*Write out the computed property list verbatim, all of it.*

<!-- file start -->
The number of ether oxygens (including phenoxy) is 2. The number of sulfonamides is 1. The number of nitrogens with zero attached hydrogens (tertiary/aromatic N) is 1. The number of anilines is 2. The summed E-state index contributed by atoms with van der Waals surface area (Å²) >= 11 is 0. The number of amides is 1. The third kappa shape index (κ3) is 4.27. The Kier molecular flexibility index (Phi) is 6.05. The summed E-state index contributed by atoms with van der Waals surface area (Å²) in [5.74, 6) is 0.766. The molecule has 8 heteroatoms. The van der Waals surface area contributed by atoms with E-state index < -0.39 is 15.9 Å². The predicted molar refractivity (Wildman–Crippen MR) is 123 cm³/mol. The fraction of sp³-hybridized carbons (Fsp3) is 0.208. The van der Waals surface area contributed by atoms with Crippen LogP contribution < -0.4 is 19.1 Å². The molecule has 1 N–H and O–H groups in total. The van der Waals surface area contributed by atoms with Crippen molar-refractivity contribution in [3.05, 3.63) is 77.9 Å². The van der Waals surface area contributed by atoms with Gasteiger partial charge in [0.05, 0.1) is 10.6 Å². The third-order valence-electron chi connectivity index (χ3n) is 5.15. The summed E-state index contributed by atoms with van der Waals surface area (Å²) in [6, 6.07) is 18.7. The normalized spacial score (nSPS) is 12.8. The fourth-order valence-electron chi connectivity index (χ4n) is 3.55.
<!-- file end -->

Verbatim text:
The number of ether oxygens (including phenoxy) is 2. The number of sulfonamides is 1. The number of nitrogens with zero attached hydrogens (tertiary/aromatic N) is 1. The number of anilines is 2. The summed E-state index contributed by atoms with van der Waals surface area (Å²) >= 11 is 0. The number of amides is 1. The third kappa shape index (κ3) is 4.27. The Kier molecular flexibility index (Phi) is 6.05. The summed E-state index contributed by atoms with van der Waals surface area (Å²) in [5.74, 6) is 0.766. The molecule has 8 heteroatoms. The van der Waals surface area contributed by atoms with E-state index < -0.39 is 15.9 Å². The predicted molar refractivity (Wildman–Crippen MR) is 123 cm³/mol. The fraction of sp³-hybridized carbons (Fsp3) is 0.208. The van der Waals surface area contributed by atoms with Crippen LogP contribution < -0.4 is 19.1 Å². The molecule has 1 N–H and O–H groups in total. The van der Waals surface area contributed by atoms with Crippen molar-refractivity contribution in [3.05, 3.63) is 77.9 Å². The van der Waals surface area contributed by atoms with Gasteiger partial charge in [0.05, 0.1) is 10.6 Å². The third-order valence-electron chi connectivity index (χ3n) is 5.15. The summed E-state index contributed by atoms with van der Waals surface area (Å²) in [6, 6.07) is 18.7. The normalized spacial score (nSPS) is 12.8. The fourth-order valence-electron chi connectivity index (χ4n) is 3.55.